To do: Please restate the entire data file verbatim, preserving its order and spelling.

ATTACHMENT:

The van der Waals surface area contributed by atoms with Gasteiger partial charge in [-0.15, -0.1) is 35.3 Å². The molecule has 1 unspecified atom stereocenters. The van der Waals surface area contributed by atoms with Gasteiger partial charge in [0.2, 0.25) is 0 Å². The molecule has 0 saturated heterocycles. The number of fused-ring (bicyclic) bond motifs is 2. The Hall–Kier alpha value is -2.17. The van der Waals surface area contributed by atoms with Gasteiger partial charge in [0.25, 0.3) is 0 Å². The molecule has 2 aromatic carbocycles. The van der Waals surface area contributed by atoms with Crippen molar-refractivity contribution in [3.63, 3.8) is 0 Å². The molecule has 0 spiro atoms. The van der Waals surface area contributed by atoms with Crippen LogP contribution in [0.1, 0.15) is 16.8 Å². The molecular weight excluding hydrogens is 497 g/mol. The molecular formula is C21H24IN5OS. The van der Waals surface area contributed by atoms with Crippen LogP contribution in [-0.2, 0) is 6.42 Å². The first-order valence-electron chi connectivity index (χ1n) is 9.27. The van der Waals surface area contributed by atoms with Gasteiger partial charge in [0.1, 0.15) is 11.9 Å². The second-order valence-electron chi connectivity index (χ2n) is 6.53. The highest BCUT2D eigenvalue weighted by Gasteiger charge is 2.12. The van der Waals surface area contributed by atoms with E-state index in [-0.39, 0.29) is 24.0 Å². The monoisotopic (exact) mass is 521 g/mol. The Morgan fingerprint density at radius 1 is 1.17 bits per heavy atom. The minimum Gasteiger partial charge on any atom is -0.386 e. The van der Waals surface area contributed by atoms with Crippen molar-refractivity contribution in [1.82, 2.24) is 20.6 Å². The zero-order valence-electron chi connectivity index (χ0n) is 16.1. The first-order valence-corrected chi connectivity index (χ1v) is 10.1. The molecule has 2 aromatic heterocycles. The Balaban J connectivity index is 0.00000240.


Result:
The van der Waals surface area contributed by atoms with Gasteiger partial charge in [-0.15, -0.1) is 35.3 Å². The molecule has 1 unspecified atom stereocenters. The van der Waals surface area contributed by atoms with Gasteiger partial charge in [0.2, 0.25) is 0 Å². The molecule has 0 saturated heterocycles. The number of fused-ring (bicyclic) bond motifs is 2. The Hall–Kier alpha value is -2.17. The van der Waals surface area contributed by atoms with Gasteiger partial charge in [0.25, 0.3) is 0 Å². The molecule has 2 aromatic carbocycles. The van der Waals surface area contributed by atoms with Crippen molar-refractivity contribution in [3.63, 3.8) is 0 Å². The molecule has 0 spiro atoms. The van der Waals surface area contributed by atoms with Crippen LogP contribution in [0.1, 0.15) is 16.8 Å². The molecular weight excluding hydrogens is 497 g/mol. The molecular formula is C21H24IN5OS. The van der Waals surface area contributed by atoms with Crippen LogP contribution in [-0.2, 0) is 6.42 Å². The first-order valence-electron chi connectivity index (χ1n) is 9.27. The van der Waals surface area contributed by atoms with Gasteiger partial charge in [0.1, 0.15) is 11.9 Å². The second-order valence-electron chi connectivity index (χ2n) is 6.53. The highest BCUT2D eigenvalue weighted by Gasteiger charge is 2.12. The van der Waals surface area contributed by atoms with E-state index in [-0.39, 0.29) is 24.0 Å². The monoisotopic (exact) mass is 521 g/mol. The Morgan fingerprint density at radius 1 is 1.17 bits per heavy atom. The minimum Gasteiger partial charge on any atom is -0.386 e. The van der Waals surface area contributed by atoms with Crippen molar-refractivity contribution in [1.82, 2.24) is 20.6 Å². The zero-order valence-electron chi connectivity index (χ0n) is 16.1. The first-order valence-corrected chi connectivity index (χ1v) is 10.1. The molecule has 2 aromatic heterocycles. The Balaban J connectivity index is 0.00000240.